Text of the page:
Using simple tactics we might open up new resources for those who don’t have them and against a world in which everyone is telling us they are so scarce.
Pessimism has the power to turn us to what is immediately at hand; for us it has been to the excess energies emitting from the infrastructures of our cities. Here we find new resources to hack, new sources to interface, and new materials to repurpose. We are working with the principal that we thoroughly belong to infrastructures but are never quite determined by them.
The postal system, steam powered heating systems, construction sites; these have been our resources. Using steam from the street we have made two prototypes of an oven that catches the steam directly from the vent to heat food. The first prototype is a repurposed construction site light fixture that cooks food inside of it.
The second captures steam at the source and sends it into an oven. With it we cooked hot dogs, but really you could cook whatever you like. A glass jar fixed to the top of the oven condenses the steam into water which drips into a cup for a nice hot cup of tea to drink with your hot dog. If the steam is released in a clean spot (not mixed with sewage run off, for instance) it is totally safe to ingest. Moreover, the steam never touches the food as the food can be wrapped in various kinds of heat conducive containers.
Our tents were made from modified United States Postal Service, Tyvek envelopes hacked from the post office and sewn together. You can take as many postal envelopes as you like from American post offices with few to no questions asked. Our sleeping bags were fashioned from cheap emergency blankets and freecycled cotton batting.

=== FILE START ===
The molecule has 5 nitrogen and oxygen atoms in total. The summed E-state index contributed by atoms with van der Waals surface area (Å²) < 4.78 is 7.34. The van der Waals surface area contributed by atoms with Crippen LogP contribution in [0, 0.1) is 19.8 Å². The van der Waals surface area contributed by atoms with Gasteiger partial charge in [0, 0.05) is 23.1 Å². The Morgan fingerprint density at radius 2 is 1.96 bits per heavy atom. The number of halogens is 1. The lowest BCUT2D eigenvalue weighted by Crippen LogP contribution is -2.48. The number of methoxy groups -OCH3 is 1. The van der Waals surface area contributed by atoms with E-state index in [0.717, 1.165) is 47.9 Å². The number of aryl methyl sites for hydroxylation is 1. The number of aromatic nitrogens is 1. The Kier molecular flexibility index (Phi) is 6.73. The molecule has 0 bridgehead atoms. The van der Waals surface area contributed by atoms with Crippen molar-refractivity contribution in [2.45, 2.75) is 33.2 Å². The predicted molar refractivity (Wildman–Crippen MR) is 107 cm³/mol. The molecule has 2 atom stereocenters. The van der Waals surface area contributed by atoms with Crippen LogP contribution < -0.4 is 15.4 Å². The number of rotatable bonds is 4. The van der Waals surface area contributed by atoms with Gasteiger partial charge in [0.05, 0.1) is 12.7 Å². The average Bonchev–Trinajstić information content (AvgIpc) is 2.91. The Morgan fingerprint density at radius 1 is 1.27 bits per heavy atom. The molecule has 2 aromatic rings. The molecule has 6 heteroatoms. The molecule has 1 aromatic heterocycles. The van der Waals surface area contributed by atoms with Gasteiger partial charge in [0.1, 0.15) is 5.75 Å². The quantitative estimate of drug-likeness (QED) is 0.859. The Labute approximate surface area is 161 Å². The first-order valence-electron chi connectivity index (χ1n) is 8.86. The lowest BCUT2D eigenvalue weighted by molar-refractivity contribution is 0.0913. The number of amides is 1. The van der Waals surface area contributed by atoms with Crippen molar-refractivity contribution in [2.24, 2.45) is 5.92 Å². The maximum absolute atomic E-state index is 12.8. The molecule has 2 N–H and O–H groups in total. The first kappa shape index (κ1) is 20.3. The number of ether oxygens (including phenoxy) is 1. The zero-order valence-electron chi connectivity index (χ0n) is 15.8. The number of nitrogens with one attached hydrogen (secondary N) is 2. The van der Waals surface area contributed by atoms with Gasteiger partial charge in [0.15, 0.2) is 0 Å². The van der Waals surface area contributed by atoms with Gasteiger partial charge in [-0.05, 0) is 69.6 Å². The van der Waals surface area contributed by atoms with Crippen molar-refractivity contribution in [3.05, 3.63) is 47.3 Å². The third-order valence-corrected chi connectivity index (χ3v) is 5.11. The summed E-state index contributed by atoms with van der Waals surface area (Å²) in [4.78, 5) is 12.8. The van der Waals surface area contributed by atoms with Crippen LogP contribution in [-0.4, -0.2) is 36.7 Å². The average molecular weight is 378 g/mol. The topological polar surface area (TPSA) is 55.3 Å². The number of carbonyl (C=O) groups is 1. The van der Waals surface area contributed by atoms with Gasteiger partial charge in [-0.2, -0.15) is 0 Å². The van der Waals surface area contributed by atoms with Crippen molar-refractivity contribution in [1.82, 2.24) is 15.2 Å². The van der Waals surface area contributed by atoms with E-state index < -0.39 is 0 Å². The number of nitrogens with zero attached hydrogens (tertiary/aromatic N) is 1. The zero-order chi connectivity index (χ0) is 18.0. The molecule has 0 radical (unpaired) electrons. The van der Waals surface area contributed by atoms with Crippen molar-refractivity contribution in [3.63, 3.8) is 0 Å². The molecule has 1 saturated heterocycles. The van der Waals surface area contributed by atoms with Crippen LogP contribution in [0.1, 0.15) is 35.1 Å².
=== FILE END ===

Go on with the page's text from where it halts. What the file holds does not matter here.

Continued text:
The back packs we made to carry everything in are made from construction netting which you can find almost anywhere a city is trying to re-invent itself. All you need is a knife and maybe someone else to keep watch.
We have spent nights with these objects. We have tried to immerse ourselves in the infrastructures which shape our cities, ultimately to open a perspective on who controls them, how they are utilized and how they are purposed. What happens when you repurpose their excesses, when you hack them, when you take advantage of their blind spots for your own use and your own adventures?
Our objects are prototypes for bent infrastructures. They are by no means complete, but we hope to open up the possibility of transforming infrastructures into to raw materials for repurposing and public use.
“It’s after the end of the world. Don’t you know that yet?”
Sun Ra, 1974